From the April 24, 1981 edition of the Vineyard Gazette:

For 33 years the SS Martha’s Vineyard carried people and cars across Nantucket Sound, and now it is possible that she may steam on Nantucket Sound again.

The steamship preservation group Friends of Nobska is currently negotiating to acquire the 58-year-old Martha’s Vineyard, the oldest surviving boat to serve regularly between the mainland and the Islands. Her co-owner, the Bridgeport-Port Jefferson Steamboat Co., would like to find or build a new ship to sail on the Martha’s Vineyard’s summer route on Long Island Sound.

The Friends of Nobska (FON) is a nonprofit, 800-member group tied closely to Cape Cod, the Vineyard and Nantucket. They have worked for six years to bring back the SS Nobska, the Martha’s Vineyard’s younger sister ship, from her Baltimore berth where work continues to convert the Nobska to a floating restaurant.

News of the FON-Bridgeport talks came to the Gazette this week from Robert C. Cleasby, the Friends’ president.

The aging, 202-foot Martha’s Vineyard was built in 1923 by the New England Steamship Co. and served the Islands steadily until 1956. She and her three sister ships sported a towering funnel, a pointed bow, side-loading doors, multiple covered and open decks, and staterooms. Now the Martha’s Vineyard is powered by a diesel engine.

Mr. Cleasby said the vessel’s owners may decide to donate the Martha’s Vineyard to the Friends of Nobska, and that lawyers for the Friends have provided them with information about donating the ship.

Until Bridgeport is ready to relinquish the Martha’s Vineyard, the Friends are moving several plans forward.

They want the Martha’s Vineyard to become an active passenger steamship again. One million dollars is the current estimate to convert and rejuvenate the ship.

Mr. Cleasby said the Friends had not talked with any Island boat company, including the Steamship Authority, about chartering the Martha’s Vineyard. The authority was interested in buying back the Nobska in 1978 for possible use as a summer passenger ship.

Other possibilities for the Martha’s Vineyard’s future use is a movable or shoreside museum, Mr. Cleasby said.

The Martha’s Vineyard’s present status as an active ship will lessen problems in documenting and licensing her, and consideration will be given to putting her on the National Register of Historic Places as is the Nobska, Mr. Cleasby said. Before moves are made to change the boat’s category on paper, the Friends will consult Bridgeport, he said.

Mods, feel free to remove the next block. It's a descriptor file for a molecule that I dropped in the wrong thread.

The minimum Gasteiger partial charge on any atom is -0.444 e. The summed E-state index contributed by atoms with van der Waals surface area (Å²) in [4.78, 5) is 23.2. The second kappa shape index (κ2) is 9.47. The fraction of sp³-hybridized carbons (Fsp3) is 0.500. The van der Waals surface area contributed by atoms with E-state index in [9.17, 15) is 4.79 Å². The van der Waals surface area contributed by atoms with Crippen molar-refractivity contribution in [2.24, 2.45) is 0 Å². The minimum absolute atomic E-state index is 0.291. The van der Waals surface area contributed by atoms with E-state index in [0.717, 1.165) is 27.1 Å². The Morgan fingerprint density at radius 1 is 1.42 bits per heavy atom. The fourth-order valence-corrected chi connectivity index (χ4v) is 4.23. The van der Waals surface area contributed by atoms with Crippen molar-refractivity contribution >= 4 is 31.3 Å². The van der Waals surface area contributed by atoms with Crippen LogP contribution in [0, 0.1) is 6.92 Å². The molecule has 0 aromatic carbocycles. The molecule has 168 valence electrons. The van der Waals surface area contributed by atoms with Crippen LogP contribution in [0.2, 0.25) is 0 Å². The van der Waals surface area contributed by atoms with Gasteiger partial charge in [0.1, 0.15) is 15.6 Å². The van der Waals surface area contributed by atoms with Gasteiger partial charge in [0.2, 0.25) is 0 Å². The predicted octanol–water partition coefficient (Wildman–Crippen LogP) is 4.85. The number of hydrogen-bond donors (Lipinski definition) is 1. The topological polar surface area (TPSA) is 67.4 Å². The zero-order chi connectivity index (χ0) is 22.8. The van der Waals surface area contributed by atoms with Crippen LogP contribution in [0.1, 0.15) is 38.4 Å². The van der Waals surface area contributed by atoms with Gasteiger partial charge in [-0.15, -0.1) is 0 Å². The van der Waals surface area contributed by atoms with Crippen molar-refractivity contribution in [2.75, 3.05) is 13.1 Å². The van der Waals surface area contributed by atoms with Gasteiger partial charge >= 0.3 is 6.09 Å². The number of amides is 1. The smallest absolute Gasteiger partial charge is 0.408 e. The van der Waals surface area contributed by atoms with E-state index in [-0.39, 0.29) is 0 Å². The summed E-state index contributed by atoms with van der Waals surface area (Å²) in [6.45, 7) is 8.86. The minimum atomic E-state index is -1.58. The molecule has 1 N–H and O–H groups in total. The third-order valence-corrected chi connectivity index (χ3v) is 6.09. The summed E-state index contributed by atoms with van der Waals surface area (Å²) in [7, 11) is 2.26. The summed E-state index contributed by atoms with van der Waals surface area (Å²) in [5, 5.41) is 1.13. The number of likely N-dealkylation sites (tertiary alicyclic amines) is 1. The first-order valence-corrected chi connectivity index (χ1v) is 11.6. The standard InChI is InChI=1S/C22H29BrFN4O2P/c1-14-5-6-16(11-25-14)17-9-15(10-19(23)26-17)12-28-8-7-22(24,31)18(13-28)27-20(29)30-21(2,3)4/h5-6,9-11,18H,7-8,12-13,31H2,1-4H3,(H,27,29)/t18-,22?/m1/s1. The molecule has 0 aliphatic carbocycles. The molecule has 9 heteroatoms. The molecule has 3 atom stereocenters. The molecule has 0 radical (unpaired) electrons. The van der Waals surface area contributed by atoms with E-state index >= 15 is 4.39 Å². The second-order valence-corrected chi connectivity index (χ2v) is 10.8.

The Martha’s Vineyard was given the name Islander at her Bath River, Me. launching in 1923, but she was never christened because President Harding had died nine days earlier.

The Islander’s hull widened spaciously amidships to give ample room to automobiles, unimportant to the Islands until the 1920s. She carried smoking rooms and lunch counters aft of her main freight deck. Broad, wooden stairways brought 1,000 passengers up to a beam-to-beam lounge and two rows of staterooms.

Shortly after her arrival in 1924, the Islander’s older cousin, a prototype named Sankaty, burned in New Bedford. Desperate, the New England Steamship Co., owner of the Island steamers, hauled out the Islander’s plans and built a twin sister. The new boat sped to New Bedford in 1925, foregoing sea trials. Unchristened out of respect for her older sister, she was named Nobska.

The New Bedford was launched in 1928 and the queen of the white fleet, the Naushon, arrived in 1929. The Islander and Nobska took homier names: Martha’s Vineyard and Nantucket.

Through the 1930s these sources of pride bucked up a depressed economy and gave hope for a better future. World War II robbed the Islands of the New Bedford and Naushon. After overseas duty they served elsewhere on the East Coast, but now the New Bedford is decaying on Staten Island and the Naushon has been scrapped.

The new Steamship Authority remodeled the Nantucket in 1950 and gave the name Nobska back to her. They left the Martha’s Vineyard alone. But the Nobska is better remembered because she served 10 years longer than the Martha’s Vineyard did.

The Martha’s Vineyard was 33 when the diesel truck and ferry edged her aside. Keeping the Nobska, the authority replaced the Martha’s Vineyard with a new double ender, the Islander, still in service today.

Laid up in 1956, the Martha’s Vineyard was sold in 1959 to Joseph T. Gelinas, a Hyannis freight operator. He replaced her steam drive with a diesel powered electric engine transplanted from a World War II submarine.

The boat briefly served as a passenger ship from Hyannis to Nantucket, the Boston to Provincetown. The Bridgepoert-Port Jefferson Steamboat Co. bought the Martha’s Vineyard in 1969 for the Long Island run.

Compiled by Hilary Wallcox